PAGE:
sunken barge in quincy poses no threat, officials say - absorbent pads for oil spills
A barge carrying construction cranes sank at the Quincy shipyard on Sunday, leaving a slight light of oil on the water.
Overnight containment and cleanup efforts appear to be aimed at removing all oil, officials said.
200 of the barge though-
A spokesman for the State Department's Department of Environmental Protection said Monday that the capacity of gallons of diesel oil, oil spills from underwater barges and cranes "do not pose a significant threat to the environment ".
Local environmental activists say the concern raised by the underwater barge is not just oil pollution.
"Yes, we should care about oil, but who will pull it out of there?
Steve pedios of the local propaganda group Quincy Environmental Network said.
Perdios says an underwater wreck is an obstacle to other businesses in the former River.
"What should we do now that the barge is below? " he asked.
The Coast Guard did not call back to ask for information on how to remove the barge.
The sinking of the barge was reported by Sterling Equipment Inc. , its owner. , at 9:40 p. m.
Sunday, according to national environmental regulations.
The barge is moored at 555 South Street.
In front of the river.
According to Ed Coletta, a spokesman for the Ministry of Environmental Protection, the company reported that a barge with a large crane sank at the Quincy shipyard, with a "faint gloss" on the water.
The company deployed a blowout preventer to control the leak and notified the Coast Guard and the head of the Quincy port.
Coast Guard confirmed 180 missing barges
Ft. Sei 17 with 200 gallons of diesel fuel.
The Coast Guard reported that the wreck happened at 8: 00 in the evening. m.
No one was on the boat.
The Coast Guard is investigating the sinking.
The barge was still underwater earlier this week.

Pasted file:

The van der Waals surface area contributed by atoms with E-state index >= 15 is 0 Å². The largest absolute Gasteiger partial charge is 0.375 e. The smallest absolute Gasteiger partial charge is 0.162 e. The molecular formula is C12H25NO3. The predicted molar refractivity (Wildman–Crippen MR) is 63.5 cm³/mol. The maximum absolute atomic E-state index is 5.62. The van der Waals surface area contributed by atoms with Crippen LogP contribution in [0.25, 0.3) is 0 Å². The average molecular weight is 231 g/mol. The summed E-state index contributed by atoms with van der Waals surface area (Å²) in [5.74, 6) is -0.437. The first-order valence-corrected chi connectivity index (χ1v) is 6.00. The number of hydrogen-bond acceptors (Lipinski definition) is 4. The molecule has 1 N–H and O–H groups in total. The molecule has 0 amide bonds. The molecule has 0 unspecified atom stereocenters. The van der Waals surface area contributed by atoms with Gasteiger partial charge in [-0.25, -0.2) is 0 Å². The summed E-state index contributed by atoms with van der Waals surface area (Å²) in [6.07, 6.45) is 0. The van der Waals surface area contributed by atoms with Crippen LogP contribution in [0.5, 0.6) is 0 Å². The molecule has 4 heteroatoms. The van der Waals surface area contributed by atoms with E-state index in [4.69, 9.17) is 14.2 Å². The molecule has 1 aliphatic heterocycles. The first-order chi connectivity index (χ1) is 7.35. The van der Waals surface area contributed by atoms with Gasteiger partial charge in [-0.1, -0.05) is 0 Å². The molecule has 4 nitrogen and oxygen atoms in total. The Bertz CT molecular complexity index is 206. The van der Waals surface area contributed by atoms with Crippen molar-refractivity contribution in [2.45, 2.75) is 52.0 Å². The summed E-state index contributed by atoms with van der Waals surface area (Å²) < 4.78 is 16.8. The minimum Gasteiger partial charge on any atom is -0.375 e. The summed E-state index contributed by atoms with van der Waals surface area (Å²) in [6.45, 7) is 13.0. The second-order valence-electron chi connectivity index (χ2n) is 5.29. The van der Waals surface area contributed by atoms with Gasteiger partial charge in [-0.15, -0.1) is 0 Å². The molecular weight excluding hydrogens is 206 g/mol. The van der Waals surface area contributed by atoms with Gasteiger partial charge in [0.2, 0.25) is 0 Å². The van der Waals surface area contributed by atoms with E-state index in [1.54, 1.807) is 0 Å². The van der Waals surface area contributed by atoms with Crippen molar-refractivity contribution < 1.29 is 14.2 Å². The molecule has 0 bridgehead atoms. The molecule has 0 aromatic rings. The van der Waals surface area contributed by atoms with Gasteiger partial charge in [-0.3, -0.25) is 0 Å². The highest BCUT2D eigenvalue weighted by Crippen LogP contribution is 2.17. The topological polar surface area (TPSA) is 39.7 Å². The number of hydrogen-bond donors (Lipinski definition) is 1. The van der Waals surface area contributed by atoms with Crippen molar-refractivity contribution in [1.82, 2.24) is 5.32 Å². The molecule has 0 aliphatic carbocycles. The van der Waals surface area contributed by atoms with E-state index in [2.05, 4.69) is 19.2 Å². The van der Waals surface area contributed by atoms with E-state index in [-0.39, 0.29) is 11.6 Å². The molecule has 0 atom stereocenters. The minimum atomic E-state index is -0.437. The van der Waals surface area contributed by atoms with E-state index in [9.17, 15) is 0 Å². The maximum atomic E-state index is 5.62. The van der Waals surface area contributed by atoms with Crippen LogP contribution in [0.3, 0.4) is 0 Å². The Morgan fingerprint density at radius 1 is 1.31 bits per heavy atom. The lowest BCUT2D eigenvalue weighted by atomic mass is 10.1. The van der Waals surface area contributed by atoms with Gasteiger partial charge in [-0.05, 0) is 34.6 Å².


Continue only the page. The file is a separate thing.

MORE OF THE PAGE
After informing about the oil spill, Stirling equipment made a phone call at the Cyn environmental services department in Stenton, which put down its own boom and used a vacuum truck to absorb oil from the water.
But according to the report submitted to the state, "the gloss is light and there is no product to vacuum.
"They use a water suction pad to suck the oil in the boom area," says Coletta . ".
Shine is no longer visible by Monday and Cyn is told to start thriving.
Coletta said rescue workers are trying to determine the source of the oil spill, given that diesel is on both cranes and barges.
There's also a storage tank on the barge. -
Unknown content--on its surface.
Jay Cashman, a pure equipment company.
Large civil and marine construction company located in Quincy.
Sterling general manager Mark Quinn did not respond to a call seeking information.
Patrick Morrissey, a customs official at Quincy, said Jay Cashman.
Responsible for recycling underwater barges.
While the Coast Guard is a "key figure" in overseeing barge recycling, he said, Cashman may carry out the salvage himself, as ocean salvage is part of its business.
The underwater barge will not pose a threat to navigation at present, Morrissey said.
While the threat to the environment from the sunken barge seems to be over, Morrissey says he cannot close the case.
"We still need to get it down from the bottom.